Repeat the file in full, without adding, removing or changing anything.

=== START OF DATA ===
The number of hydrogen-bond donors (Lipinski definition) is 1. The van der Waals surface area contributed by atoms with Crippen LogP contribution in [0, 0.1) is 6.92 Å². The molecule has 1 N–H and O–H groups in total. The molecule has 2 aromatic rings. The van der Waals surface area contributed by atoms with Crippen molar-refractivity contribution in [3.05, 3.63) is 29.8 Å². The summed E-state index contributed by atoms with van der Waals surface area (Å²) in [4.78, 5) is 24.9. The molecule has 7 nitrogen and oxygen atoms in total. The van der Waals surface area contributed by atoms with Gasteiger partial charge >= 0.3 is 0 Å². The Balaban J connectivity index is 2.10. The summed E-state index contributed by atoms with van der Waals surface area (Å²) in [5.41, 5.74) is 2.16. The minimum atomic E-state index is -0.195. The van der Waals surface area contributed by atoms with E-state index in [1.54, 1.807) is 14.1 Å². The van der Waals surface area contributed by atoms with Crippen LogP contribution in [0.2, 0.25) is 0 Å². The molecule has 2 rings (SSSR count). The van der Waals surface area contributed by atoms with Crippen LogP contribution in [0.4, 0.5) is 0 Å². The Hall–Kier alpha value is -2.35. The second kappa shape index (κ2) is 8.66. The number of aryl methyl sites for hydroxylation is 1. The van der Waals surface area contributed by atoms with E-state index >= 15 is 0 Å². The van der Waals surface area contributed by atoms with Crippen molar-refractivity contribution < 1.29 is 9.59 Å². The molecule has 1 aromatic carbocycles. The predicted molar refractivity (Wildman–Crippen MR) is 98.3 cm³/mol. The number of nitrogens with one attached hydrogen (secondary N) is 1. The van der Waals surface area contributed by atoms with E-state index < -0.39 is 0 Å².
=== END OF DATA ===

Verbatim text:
The number of hydrogen-bond donors (Lipinski definition) is 1. The van der Waals surface area contributed by atoms with Crippen LogP contribution in [0, 0.1) is 6.92 Å². The molecule has 1 N–H and O–H groups in total. The molecule has 2 aromatic rings. The van der Waals surface area contributed by atoms with Crippen molar-refractivity contribution in [3.05, 3.63) is 29.8 Å². The summed E-state index contributed by atoms with van der Waals surface area (Å²) in [4.78, 5) is 24.9. The molecule has 7 nitrogen and oxygen atoms in total. The van der Waals surface area contributed by atoms with Gasteiger partial charge >= 0.3 is 0 Å². The Balaban J connectivity index is 2.10. The summed E-state index contributed by atoms with van der Waals surface area (Å²) in [5.41, 5.74) is 2.16. The minimum atomic E-state index is -0.195. The van der Waals surface area contributed by atoms with E-state index in [1.54, 1.807) is 14.1 Å². The van der Waals surface area contributed by atoms with Crippen LogP contribution in [0.2, 0.25) is 0 Å². The molecule has 2 rings (SSSR count). The van der Waals surface area contributed by atoms with Crippen LogP contribution in [0.4, 0.5) is 0 Å². The Hall–Kier alpha value is -2.35. The second kappa shape index (κ2) is 8.66. The number of aryl methyl sites for hydroxylation is 1. The van der Waals surface area contributed by atoms with E-state index >= 15 is 0 Å². The van der Waals surface area contributed by atoms with Crippen molar-refractivity contribution < 1.29 is 9.59 Å². The molecule has 1 aromatic carbocycles. The predicted molar refractivity (Wildman–Crippen MR) is 98.3 cm³/mol. The number of nitrogens with one attached hydrogen (secondary N) is 1. The van der Waals surface area contributed by atoms with E-state index < -0.39 is 0 Å².